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Re: ROHC and IpSec


The problem with your 1 scenario is that you can not use ROHC on the full ip udp rtp header because you need the IP header intact for ip sec to function properly.  If I compress the IP portion of the header than IPSec can not learn the ipaddress it needs to continue to send the packet along.

 From: Didier Barvaux <didier@xxxxxxxxxxx>
To: ROHC Library <rohc@xxxxxxxxxxxxxxxxxxx> 
Sent: Friday, August 2, 2013 10:30 AM
Subject: Re: [Rohc] ROHC and IpSec


> I'm working with trying to characterize the benefits of ROHC with
> IpSec.
> One thing I learned is that most IpSec algorithms must pad the
> payload that they encrypt so that it lies on a 16 byte block size.
> This has interesting ramifications with ROHC, one of which is that I
> can only attain reductions in packet size in discrete 16 byte
> multiples.
> One important thing I need to determine is what is the maximum
> compression I can achieve on just the UDP and RTP portion of the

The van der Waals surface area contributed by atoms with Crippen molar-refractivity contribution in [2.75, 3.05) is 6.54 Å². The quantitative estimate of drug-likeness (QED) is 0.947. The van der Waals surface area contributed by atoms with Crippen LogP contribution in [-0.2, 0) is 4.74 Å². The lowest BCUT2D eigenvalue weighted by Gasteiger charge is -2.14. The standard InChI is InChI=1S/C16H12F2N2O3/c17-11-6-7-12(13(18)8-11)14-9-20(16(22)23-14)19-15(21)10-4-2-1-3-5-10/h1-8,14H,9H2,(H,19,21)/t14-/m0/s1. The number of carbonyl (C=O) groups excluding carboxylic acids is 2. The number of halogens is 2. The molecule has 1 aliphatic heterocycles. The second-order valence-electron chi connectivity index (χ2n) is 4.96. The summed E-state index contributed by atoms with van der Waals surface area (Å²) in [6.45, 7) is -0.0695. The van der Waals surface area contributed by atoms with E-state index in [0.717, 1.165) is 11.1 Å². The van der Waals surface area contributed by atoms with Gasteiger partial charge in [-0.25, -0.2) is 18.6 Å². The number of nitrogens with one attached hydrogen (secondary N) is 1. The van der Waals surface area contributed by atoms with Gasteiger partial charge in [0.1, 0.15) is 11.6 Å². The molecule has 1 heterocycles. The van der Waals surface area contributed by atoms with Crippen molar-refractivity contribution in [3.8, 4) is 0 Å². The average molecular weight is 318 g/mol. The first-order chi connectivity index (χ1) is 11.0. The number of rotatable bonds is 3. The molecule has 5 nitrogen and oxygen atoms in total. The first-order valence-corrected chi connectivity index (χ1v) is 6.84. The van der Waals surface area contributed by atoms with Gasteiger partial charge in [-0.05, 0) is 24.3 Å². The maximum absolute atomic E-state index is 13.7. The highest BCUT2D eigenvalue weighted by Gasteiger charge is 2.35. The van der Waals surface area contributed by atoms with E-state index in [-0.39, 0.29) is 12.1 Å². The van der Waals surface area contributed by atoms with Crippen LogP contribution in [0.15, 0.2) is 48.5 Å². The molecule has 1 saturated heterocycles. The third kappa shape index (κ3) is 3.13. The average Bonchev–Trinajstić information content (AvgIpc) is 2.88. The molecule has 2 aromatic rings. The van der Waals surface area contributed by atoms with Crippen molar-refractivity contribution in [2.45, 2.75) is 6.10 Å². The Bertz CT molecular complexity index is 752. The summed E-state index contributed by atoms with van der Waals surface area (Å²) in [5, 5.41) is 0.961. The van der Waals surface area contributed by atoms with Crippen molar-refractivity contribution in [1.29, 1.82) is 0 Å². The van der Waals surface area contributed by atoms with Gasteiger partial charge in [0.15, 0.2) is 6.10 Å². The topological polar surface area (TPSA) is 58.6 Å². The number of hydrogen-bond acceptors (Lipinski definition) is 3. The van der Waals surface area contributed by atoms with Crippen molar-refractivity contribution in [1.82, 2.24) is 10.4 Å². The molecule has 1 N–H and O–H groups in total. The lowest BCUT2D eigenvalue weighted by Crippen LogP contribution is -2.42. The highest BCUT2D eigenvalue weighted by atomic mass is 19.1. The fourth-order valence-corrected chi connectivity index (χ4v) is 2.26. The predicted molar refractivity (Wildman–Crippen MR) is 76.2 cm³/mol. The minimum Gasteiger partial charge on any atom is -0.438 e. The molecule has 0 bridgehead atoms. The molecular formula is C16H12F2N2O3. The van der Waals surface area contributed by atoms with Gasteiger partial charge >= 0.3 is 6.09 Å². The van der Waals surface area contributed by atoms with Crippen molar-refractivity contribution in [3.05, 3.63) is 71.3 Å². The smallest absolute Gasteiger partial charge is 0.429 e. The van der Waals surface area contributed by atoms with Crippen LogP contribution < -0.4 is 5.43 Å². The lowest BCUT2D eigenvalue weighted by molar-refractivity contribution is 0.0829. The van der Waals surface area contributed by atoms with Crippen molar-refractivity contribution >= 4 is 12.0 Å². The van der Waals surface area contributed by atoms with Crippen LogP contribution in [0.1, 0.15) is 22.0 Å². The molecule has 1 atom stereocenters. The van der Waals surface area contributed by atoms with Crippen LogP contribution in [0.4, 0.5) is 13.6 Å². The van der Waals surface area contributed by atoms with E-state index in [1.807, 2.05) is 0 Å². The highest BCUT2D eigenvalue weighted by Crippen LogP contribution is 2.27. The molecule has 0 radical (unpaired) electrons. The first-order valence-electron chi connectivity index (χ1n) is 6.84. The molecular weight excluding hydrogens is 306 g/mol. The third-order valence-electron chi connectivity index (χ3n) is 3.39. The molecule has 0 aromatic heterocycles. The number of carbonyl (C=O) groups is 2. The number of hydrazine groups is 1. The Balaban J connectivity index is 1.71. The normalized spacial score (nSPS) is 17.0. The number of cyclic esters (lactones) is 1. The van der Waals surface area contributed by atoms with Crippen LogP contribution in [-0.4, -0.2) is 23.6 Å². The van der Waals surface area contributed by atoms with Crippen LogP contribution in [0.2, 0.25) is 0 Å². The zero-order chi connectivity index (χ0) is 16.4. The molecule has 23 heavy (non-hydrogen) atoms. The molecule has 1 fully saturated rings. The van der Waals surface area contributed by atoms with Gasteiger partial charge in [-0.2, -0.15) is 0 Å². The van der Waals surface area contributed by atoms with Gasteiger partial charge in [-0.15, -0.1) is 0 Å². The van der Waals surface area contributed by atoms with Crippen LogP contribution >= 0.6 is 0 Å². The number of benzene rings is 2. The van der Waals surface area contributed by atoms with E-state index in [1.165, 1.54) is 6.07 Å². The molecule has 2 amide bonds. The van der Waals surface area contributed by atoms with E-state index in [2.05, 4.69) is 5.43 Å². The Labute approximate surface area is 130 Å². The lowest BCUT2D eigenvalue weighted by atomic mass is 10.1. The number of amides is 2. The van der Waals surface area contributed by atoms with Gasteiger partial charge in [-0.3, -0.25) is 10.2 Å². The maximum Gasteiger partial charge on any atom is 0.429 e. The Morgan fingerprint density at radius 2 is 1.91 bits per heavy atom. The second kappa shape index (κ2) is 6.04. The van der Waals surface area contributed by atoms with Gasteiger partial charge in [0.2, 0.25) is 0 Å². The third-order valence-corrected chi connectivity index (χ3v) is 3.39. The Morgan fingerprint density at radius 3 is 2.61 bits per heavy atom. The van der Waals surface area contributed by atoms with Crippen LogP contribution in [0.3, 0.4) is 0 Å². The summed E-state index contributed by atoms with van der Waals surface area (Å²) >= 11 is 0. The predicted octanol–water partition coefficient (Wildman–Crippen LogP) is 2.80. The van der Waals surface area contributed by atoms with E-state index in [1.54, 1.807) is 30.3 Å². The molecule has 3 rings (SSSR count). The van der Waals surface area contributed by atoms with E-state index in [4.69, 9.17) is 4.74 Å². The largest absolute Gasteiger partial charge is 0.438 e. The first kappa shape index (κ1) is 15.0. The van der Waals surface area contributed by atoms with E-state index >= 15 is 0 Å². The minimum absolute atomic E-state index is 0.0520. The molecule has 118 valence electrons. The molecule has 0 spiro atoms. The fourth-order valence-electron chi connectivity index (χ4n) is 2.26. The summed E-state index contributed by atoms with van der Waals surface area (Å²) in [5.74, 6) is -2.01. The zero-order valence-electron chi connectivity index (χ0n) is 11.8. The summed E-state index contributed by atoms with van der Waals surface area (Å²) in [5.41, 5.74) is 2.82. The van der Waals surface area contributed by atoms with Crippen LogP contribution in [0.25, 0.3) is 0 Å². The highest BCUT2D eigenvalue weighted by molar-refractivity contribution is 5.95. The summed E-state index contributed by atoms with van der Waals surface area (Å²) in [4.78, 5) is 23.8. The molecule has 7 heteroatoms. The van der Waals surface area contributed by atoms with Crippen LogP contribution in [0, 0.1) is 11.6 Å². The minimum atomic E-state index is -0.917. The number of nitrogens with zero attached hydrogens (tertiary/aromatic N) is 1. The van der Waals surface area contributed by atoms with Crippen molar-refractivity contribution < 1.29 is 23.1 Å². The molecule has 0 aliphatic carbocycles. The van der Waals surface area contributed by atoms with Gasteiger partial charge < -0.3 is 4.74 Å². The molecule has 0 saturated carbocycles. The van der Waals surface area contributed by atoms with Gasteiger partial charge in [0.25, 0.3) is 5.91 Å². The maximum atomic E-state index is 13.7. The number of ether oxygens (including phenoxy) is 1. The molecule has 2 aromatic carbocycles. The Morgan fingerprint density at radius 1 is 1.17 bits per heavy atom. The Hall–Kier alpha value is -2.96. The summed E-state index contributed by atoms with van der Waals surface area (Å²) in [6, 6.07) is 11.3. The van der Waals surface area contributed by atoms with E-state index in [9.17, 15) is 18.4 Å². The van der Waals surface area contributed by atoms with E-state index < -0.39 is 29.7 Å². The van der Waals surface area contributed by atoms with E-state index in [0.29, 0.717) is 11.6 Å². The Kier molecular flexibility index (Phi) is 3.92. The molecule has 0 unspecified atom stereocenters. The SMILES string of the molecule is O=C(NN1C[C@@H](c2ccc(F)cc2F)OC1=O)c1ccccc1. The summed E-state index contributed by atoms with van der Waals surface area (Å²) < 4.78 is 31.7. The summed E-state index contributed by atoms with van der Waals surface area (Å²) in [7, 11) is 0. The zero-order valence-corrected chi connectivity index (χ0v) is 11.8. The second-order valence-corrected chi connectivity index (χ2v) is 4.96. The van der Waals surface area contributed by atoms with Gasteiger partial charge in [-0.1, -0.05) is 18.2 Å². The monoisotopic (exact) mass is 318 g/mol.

> packet?  I'm assuming the IP portion will remain uncompressed because
> I must maintain an IP header in order for IpSec to function. 

It depends how you use IPsec and ROHC together. I see 2 ways described

1/ ROHC compression, then IPsec tunnel

You got one IP/UDP/RTP/data stream as input. You compress it with ROHC.
You got one ROHC/data stream. Then, you tunnel the compressed stream in
one IPsec tunnel. You got one IP/ESP/encrypted-data, where
"encrypted-data" is the encrypted ROHC/data.

In this scenario, the IPsec padding you mention may reduce the
efficiency of the ROHC compression. Worst case: if ROHC saves a few
bytes but does not reduce the number of complete 16-byte multiples,
then you save nothing.

With ROHC, the IPv4 + UDP + RTP headers are compressed up to 1 or
2 bytes. Uncompressed IPv4 + UDP + RTP weight 40 bytes, so you
typically save 38-39 bytes. In the worst case, you will add 15 bytes of
padding for IPsec, so you win 38 - 15 = 23 bytes. Even with IPsec
padding, ROHC compression is efficient.

2/ IPsec, then ROHC

You got one IP/UDP/RTP/data stream as input. You protect it with
IPsec. You got one IP/ESP/encrypted-data, where "encrypted-data"
is the encrypted IP/UDP/RTP/data. Then you compress it with ROHC. You
got one ROHC/encrypted-data stream. Only the first IP/ESP part is
compressed by ROHC since the 2nd part is not recognizable as IP/UDP/RTP
for the ROHC compressor.

The ROHC compression is less efficient in this scenario since only the
IP and ESP headers are compressed. The padding for IPsec does not
affect the efficiency of the ROHC compression since it is performed
before the compression.


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